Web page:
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Plast Reconstr Surg. 2007 May;119(6):1852-7.

Soft-tissue coverage of the elbow: an outcome analysis and reconstructive algorithm.

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Division of Plastic Surgery, Mayo Clinic, Rochester, MN 55905, USA.



Soft-tissue defects surrounding the elbow can be a challenging problem for the reconstructive surgeon. Multiple reconstructive options are available, but there are few published outcome studies. The authors performed an outcome analysis of soft-tissue coverage for elbow defects to determine the benefits and limitations of various reconstructive options in this problematic area.


A retrospective review was performed of all elbow defects requiring flap coverage from 1988 to 2005. Patient demographics, defect characteristics, type of flaps used, complications, and long-term outcomes were analyzed. The t test was used for statistical comparison.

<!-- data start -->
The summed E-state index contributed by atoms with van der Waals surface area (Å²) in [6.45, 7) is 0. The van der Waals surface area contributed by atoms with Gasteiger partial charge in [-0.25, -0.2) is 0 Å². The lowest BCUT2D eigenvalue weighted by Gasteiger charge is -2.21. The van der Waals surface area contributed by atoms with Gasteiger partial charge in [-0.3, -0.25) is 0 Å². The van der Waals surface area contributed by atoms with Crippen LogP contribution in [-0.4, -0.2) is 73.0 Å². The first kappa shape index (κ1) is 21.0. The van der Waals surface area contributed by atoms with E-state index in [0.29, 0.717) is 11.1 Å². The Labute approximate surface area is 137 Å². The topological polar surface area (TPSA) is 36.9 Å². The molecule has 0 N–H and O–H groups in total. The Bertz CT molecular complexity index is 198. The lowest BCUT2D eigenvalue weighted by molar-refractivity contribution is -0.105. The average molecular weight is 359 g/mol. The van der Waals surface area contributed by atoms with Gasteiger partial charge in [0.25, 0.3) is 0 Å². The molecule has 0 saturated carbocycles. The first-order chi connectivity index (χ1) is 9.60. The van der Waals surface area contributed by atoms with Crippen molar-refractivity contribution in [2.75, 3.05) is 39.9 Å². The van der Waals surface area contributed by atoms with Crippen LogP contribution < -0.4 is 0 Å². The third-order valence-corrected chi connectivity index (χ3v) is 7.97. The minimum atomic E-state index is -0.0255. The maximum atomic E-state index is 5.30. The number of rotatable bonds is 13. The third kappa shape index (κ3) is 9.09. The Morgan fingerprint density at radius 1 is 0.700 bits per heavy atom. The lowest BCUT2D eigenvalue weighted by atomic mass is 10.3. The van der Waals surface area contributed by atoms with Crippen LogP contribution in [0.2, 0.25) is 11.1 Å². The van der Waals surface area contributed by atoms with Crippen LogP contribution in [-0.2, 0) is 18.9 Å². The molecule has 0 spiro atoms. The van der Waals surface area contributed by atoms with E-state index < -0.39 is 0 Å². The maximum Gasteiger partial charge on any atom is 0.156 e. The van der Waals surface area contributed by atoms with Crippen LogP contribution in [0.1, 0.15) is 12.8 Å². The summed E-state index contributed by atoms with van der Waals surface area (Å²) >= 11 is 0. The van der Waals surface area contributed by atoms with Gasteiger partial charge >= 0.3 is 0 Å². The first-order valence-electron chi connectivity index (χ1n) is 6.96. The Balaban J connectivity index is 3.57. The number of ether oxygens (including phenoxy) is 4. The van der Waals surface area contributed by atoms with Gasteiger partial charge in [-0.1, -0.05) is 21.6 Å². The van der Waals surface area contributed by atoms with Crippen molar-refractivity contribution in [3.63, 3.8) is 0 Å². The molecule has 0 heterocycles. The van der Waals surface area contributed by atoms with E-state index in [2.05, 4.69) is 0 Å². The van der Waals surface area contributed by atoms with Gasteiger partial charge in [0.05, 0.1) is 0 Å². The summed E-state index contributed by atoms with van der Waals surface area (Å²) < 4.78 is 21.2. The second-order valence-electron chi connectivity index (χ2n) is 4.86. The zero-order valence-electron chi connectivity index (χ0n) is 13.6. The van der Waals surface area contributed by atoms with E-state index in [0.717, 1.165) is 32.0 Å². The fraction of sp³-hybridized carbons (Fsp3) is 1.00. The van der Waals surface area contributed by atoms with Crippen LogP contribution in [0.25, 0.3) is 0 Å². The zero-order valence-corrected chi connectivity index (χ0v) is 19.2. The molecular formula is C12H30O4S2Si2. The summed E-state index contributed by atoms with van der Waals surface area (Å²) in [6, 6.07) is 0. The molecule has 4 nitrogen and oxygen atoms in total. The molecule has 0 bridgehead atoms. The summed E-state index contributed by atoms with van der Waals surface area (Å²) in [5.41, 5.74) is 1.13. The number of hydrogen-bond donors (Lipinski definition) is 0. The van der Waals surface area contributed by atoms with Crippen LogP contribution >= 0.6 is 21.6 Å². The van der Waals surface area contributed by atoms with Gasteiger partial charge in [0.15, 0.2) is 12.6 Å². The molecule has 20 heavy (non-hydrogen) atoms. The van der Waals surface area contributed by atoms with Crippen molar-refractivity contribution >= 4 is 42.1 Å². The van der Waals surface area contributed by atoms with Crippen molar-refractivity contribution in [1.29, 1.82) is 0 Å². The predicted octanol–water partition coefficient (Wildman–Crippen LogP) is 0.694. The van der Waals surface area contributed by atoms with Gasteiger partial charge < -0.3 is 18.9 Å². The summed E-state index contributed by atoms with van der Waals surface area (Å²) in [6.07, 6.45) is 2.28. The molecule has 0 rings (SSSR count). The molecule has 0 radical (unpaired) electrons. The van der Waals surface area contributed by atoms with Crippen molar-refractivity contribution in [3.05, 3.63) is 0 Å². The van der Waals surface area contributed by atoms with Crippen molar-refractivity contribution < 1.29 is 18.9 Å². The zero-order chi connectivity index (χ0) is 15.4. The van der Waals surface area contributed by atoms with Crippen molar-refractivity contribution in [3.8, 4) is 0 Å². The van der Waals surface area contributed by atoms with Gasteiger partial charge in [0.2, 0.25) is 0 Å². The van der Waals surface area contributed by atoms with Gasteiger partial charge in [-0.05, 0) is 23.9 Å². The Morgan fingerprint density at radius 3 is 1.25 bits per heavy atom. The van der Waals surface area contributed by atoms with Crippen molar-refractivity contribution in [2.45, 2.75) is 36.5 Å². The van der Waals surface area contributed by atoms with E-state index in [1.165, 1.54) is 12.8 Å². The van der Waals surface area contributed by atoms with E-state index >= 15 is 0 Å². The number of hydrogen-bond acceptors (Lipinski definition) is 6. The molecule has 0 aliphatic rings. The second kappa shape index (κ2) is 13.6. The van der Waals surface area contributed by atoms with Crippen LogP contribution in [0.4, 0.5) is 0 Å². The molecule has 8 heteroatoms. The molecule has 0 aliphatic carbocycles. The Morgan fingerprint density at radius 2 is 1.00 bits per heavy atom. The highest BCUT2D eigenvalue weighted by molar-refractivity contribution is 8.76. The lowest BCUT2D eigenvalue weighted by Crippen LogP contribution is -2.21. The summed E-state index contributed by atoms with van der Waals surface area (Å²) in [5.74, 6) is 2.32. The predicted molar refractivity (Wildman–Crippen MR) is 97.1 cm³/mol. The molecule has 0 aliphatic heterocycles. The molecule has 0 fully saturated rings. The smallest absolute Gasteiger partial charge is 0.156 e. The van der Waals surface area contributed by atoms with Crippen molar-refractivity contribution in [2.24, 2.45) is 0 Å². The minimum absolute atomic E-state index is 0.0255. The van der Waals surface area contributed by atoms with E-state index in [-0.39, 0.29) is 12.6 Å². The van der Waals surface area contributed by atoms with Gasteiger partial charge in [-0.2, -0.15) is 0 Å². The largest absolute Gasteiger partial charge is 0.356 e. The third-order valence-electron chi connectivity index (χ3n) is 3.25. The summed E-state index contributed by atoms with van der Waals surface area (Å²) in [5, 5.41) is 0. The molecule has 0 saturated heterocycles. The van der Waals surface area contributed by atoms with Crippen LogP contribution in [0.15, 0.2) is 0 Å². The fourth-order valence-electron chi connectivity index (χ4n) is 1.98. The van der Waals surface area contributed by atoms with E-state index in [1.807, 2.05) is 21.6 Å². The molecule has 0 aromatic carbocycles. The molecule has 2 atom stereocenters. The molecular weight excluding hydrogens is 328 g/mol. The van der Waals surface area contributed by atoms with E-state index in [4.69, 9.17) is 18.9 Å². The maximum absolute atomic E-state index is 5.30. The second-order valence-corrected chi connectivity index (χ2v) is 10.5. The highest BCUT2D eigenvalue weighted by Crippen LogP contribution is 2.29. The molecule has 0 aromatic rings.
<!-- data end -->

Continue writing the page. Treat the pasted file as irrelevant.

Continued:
A total of 99 flaps were performed in 96 patients. Forty-seven percent of the defects were secondary to trauma. Sixty-six percent of the flaps used were pedicled flaps and 19 percent were free flaps. The most common pedicled flap used was the radial forearm flap, whereas the most commonly used free flap was the latissimus dorsi muscle flap. Reconstructive failures occurred in 10 percent of patients; these 10 patients required a second flap for limb salvage. The pedicled latissimus dorsi muscle flap had the highest complication rate (57 percent), with distal necrosis being the most frequent complication. The pedicled latissimus dorsi flap was associated with a higher complication rate when compared with the radial forearm flap (p = 0.01).


The pedicled latissimus was associated with a high rate of distal necrosis when it was used to cover defects distal to the olecranon. The authors recommend the use of the radial forearm flap or a free flap for soft-tissue coverage of defects lying over the proximal ulna.

[Indexed for MEDLINE]

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